"I think if there was more time it would be easier," he said.

But eliminating the pay-as-you-go provision could offer a workable solution to potential threats by conservatives to oppose the bill. It would give Congress until the end of the year to come up with more offsets, allowing the SGR bill to pass as is after the exemption is deleted.

That means the Ways and Means and Finance committees could explore ways to offset the spending through the regular committee process in coming months.

Under the 2010 PAYGO law (PL 111-139), across-the-board sequester cuts are required to eliminate any increase in the deficit caused by legislation that raises the cost of mandatory spending programs or tax cuts that are not paid for. The cuts would reduce Medicare spending by up to 4 percent and other mandatory spending that is not exempt from sequester.

It’s also possible that the senators who are formulating a strategy on the SGR could attempt to use as leverage a threat not to vote for a conferenced version of the fiscal 2016 budget resolution. The Senate adopted its budget with 52 Republican yes votes before the recess. Two Republicans voted no—Cruz and Rand Paul of Kentucky. The budget needs a simple majority to be adopted in the Senate.

The Senate budget resolution contemplates trillions of dollars in reductions in spending growth with the goal of eliminating the deficit within 10 years.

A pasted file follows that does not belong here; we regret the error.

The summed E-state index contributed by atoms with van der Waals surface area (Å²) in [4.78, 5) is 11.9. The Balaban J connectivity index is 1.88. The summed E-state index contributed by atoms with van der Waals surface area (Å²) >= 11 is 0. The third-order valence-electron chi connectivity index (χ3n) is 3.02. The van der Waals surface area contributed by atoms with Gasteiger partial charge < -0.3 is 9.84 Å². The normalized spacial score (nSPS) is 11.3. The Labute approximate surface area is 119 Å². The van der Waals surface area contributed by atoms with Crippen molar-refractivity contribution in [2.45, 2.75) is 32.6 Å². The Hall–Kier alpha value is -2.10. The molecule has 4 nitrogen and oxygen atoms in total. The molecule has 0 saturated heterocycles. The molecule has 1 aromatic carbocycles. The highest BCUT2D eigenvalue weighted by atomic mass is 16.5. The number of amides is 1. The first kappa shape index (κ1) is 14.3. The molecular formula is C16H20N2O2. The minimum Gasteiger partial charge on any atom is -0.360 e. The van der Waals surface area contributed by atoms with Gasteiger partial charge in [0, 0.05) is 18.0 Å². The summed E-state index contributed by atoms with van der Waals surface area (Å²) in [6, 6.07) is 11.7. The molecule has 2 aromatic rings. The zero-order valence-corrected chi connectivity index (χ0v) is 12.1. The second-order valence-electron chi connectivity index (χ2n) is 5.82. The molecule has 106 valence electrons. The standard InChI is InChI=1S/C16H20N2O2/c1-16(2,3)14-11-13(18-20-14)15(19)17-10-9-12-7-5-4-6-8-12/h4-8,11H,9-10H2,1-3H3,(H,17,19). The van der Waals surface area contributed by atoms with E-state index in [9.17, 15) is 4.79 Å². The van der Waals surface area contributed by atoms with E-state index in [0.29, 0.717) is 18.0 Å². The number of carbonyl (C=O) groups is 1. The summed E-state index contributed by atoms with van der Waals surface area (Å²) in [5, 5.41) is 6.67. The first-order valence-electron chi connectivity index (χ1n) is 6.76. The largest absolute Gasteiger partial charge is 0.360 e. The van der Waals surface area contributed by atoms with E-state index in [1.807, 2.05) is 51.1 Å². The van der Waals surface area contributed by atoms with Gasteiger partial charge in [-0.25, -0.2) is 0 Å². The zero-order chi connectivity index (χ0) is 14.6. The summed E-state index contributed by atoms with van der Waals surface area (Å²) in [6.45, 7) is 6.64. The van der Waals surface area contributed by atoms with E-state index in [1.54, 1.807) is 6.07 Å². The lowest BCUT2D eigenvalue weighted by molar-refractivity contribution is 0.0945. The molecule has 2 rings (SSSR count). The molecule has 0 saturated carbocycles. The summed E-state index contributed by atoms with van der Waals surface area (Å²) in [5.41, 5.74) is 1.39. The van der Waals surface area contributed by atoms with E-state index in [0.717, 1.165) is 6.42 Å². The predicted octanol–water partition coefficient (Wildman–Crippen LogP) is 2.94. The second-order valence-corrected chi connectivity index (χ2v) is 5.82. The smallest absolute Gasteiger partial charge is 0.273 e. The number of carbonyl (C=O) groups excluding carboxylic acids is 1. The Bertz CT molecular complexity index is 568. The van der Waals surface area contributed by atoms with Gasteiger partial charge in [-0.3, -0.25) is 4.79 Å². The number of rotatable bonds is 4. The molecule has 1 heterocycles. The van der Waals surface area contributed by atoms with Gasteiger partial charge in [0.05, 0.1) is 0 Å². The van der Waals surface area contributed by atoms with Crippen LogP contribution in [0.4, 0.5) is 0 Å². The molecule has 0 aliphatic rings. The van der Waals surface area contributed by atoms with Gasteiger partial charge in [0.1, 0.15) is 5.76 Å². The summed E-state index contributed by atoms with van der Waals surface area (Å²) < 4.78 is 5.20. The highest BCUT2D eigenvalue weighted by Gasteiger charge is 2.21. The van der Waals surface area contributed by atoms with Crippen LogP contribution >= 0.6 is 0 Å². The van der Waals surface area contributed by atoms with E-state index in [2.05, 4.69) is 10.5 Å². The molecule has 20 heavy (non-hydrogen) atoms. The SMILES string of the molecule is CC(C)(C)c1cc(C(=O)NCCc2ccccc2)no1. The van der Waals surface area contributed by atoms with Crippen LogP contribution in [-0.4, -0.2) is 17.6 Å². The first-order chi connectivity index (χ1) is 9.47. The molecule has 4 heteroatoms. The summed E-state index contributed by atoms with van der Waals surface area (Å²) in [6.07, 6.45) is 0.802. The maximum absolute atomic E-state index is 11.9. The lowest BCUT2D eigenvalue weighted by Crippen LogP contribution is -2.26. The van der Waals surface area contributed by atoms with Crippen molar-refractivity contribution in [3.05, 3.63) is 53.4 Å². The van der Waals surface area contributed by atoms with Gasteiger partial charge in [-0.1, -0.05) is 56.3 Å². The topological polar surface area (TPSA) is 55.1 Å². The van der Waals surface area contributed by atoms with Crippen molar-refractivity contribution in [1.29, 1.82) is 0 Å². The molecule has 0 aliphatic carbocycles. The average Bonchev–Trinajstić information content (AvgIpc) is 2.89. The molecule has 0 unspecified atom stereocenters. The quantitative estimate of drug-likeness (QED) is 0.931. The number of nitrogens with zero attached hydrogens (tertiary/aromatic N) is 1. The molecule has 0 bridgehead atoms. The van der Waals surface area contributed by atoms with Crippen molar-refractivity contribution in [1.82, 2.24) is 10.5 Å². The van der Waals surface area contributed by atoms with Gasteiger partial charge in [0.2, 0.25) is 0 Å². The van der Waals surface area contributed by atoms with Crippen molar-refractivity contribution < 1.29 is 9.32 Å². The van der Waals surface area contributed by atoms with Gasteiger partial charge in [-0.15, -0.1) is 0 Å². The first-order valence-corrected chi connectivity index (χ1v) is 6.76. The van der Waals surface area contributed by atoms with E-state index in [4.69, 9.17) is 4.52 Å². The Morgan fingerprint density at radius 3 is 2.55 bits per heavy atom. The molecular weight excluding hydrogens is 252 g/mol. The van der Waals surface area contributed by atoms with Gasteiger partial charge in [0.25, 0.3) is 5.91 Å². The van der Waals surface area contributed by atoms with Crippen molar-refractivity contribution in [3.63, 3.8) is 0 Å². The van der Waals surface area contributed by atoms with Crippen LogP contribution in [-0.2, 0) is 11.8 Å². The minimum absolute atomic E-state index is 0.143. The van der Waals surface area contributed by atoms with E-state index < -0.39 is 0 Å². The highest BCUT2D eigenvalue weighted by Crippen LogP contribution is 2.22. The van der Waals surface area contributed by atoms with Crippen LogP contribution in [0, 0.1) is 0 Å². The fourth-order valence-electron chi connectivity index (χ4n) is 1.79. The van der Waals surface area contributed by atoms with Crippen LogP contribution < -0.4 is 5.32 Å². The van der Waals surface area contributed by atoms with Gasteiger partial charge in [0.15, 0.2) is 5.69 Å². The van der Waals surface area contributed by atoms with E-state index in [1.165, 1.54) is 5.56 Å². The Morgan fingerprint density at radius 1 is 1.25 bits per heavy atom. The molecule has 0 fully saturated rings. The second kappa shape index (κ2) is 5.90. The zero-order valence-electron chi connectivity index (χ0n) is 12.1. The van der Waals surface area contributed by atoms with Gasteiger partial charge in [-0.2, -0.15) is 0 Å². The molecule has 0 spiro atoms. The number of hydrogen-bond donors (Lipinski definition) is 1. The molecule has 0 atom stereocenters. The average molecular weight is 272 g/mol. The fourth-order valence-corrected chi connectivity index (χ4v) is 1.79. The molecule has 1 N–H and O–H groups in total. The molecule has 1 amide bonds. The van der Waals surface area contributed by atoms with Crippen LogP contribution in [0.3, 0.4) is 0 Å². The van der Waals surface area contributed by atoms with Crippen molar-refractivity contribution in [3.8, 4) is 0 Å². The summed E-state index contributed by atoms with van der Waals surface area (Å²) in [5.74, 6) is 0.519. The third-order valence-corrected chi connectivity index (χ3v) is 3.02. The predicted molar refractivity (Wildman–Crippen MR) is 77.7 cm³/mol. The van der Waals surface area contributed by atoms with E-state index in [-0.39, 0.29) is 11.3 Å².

House and Senate leaders are expected to appoint budget conferees next week.

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Florida Governor Drops Support of Medicaid Expansion

By Rebecca Adams, CQ Roll Call

April 6, 2015 --- Republican Gov. Rick Scott is reversing his support for expanding Medicaid coverage to 800,000 residents in Florida, and blamed his change of heart on what he said were failed negotiations with federal officials over the U.S. funding for so-called safety-net hospitals that provide care for indigent and uninsured patients.

Difficulty in the safety-net, or low-income pool, hospital talks, he said, led him to agree with other Republican governors and lawmakers who say that one reason they oppose expanding Medicaid in their states under the 2010 health care law is that they don’t believe the federal government will continue to pay for at least 90 percent of the cost of expansion.

Under the federal law, state Medicaid programs can be expanded to enrollees with incomes up to 138 percent of the federal poverty line. The expansion's cost in the state is 100 percent covered by the federal government through 2016. Federal support phases down until states that expanded will be responsible for 10 percent of the cost starting in 2020. Twenty-eight states and the District of Columbia are participating in the expansion.

"Our priority is to cut more than $600 million in taxes this session and get K–12 education funding up to record levels while holding the line on college tuition," Scott said in an e-mailed statement. "We still have several weeks left for budget negotiations; however, given that the federal government said they would not fund the federal [Low Income Pool] program to the level it is funded today, it would be hard to understand how the state could take on even more federal programs that [the Centers for Medicare and Medicaid Services] could scale back or walk away from."

Florida senators have advanced a bill that would allow the state to accept $51 billion from the federal government to add more Floridians to the Medicaid rolls. The state has been closely watched for Medicaid expansion because it has one of the largest uninsured populations in the country.